New Delhi: Only 18 percent of single working women make their own investment decisions and 77 percent of the fairer sex depends on spouse or parents for their investment decisions, says a study.
"Only a minuscule 23 percent of the surveyed working women claim to be sole decision makers, when it comes to making their own investments.
"This figure is even lower at 18 percent when it comes to the proportion of single working women who take their own investment decisions," says a study by mutual fund company DSP BlackRock.
According to the study, while 92 percent of working women claim to be involved in the investment decision-making process, 70 percent of these women are actually joint decision makers and a majority of these (52 percent) are only informed about the investment decisions which have already been made.
"The main reason why women don’t take investment decisions is that they are safety oriented and reluctant to take risk," the study said.
Husbands also seem to dominate the investment decision making among working as well as non-working women, the study, based on the survey conducted across 14 cities, said.
When it comes to trusting various financial institutions, it was observed that women trust nationalised banks (88 percent) almost twice as much as they trust private banks (43 percent) and foreign banks (24 percent), it added.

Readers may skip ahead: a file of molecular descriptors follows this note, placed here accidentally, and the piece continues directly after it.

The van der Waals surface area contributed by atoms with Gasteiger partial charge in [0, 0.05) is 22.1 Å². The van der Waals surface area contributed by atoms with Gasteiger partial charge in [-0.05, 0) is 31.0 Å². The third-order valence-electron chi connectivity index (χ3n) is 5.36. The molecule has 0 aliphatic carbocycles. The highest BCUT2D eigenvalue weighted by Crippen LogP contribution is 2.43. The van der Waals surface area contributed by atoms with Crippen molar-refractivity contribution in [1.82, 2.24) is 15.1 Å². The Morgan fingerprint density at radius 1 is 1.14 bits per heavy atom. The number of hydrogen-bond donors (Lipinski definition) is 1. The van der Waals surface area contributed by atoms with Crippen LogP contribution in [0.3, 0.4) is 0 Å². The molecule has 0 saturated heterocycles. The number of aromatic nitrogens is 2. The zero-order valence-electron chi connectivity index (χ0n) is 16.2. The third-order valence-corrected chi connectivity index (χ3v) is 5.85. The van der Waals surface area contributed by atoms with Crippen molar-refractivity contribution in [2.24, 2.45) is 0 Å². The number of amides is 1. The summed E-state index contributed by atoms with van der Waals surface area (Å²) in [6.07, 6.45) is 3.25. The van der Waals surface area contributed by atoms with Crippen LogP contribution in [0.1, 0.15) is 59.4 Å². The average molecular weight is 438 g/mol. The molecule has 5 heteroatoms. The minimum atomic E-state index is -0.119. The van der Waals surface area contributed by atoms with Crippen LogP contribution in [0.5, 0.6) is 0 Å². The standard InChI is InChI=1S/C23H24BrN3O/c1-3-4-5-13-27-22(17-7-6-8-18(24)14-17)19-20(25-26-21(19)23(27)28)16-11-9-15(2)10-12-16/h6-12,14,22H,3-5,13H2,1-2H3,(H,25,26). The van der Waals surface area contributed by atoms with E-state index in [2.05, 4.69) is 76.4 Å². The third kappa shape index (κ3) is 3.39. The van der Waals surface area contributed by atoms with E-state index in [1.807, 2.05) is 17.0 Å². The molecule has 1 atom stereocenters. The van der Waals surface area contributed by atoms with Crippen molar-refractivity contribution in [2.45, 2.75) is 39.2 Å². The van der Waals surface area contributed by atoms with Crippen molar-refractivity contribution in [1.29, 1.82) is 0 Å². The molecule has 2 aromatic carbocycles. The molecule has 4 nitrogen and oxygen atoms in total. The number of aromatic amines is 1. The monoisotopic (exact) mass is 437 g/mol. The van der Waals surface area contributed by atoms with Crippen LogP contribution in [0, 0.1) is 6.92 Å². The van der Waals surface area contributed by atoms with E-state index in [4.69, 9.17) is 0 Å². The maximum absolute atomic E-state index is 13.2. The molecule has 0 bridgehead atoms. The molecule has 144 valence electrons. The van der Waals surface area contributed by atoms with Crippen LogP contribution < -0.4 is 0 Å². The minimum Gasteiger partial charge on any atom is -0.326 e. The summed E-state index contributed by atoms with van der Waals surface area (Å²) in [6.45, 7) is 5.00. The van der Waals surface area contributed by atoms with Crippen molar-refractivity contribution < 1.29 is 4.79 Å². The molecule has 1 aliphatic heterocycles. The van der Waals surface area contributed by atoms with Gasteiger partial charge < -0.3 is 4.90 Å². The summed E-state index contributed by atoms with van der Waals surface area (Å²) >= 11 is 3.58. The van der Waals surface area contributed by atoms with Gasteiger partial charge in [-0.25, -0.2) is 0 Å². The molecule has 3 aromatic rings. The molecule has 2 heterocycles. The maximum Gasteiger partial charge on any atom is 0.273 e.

While the proportion of sole decision makers among working women is almost similar in metros at 24 percent and non-metros at 20 percent, in case of non-working women, sole decision makers are confined mostly to metros, it said.
The study titled 'Understanding Women Usage and attitude towards financial products' covered working and non-working women between 21-60 years of age, and included divorcees and widows.
While analysing women's main reasons to invest, it said future security and child's education form the key reasons for investments, especially amongst women in non-metros.
The desire to invest with an objective to become rich is higher among women in metros, it said, adding, tax does not feature as a primary reason for investments among many of the women surveyed.